Highlights sheds a new light on Thanksgiving


Photo courtesy of: Vxla of Flickr


Family importance of Thanksgiving

Isaiah Freedman sports editor
Thanksgiving is a wonderful time to indulge in heavy, sleep-inducing food and warm, cozy family time around the blazing fire as the winds howl outside. (I have always thought Thanksgiving is better when it is cold outside and toasty warm inside.) But most importantly, Thanksgiving is a time for family.
Food is a huge part of Thanksgiving, and the the servings are comforting, piping-hot and soft. Juicy and hopefully tender turkey that invokes food coma, cotton-candy-like gravy and sweet potatoes covered with toasted marshmallows are beautifully spread out on long tables.
The delightful conversations that take place during the cafeteria-like walk around the table are mellow. The assortments of tangy tarts and creams are a joy to consume once you are done stuffing your face. 

Photo courtesy of: Vxla of Flickr
Photo courtesy of: VXLA of FLICKR

While the food is always a major draw to Thanksgiving, the true allure is the ability to be with family, and no amount of the most tender turkey or tasty (yet faint-inducingly expensive) caviar on the planet is more important and comforting than good old family time.
You can play catch-up with cousins, uncles, aunts, grandparents and random family friends who you have not seen in awhile. You can find tranquility, a place where you can forget about all the outside noise, kick back and chill. A place for love, food and family relaxation.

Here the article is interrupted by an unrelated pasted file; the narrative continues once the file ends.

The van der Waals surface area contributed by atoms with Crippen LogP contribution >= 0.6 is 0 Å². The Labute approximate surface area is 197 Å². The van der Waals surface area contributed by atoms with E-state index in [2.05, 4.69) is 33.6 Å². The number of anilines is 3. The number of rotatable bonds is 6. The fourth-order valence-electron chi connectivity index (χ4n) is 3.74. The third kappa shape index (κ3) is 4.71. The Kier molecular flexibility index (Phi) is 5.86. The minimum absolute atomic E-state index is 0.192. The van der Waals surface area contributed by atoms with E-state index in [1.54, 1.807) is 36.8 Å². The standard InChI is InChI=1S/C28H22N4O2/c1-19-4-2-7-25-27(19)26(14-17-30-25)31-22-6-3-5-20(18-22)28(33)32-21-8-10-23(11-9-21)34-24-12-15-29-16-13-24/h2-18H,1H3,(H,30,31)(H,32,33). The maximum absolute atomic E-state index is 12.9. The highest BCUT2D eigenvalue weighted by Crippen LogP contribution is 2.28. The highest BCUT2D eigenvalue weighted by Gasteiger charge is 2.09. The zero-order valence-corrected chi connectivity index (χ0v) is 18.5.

And it does not matter where your Thanksgiving festivities takes place. Whether located at a mansion or a hovel, whether your food is expensive or cheap, none of that matters one bit. It is all about who you spend your time with, and how much you enjoy yourself doing so.
Take me for example: I despise all kinds of turkey; whether it be all-organic, free-range, hormone-free or whatever, but none of that nonsense means anything to me. I’m not a fan of gravy or sweet potatoes with marshmallows either. In fact, I rarely eat anything for Thanksgiving at all. But that’s okay, because I can always eat before. And besides, I already have all I need to fill me up: family.

How to make a delicious Thanksgiving turkey

Priscilla Hopper staff writer
Keith Stone co-editor-in-chief
Highlights illustrates how to make a turkey in a few simple steps for a fantastic Thanksgiving feast. Remember to find your favorite recipe and follow these guidelines. If we can do it, so can you!


Infographic by: JASON HARWARD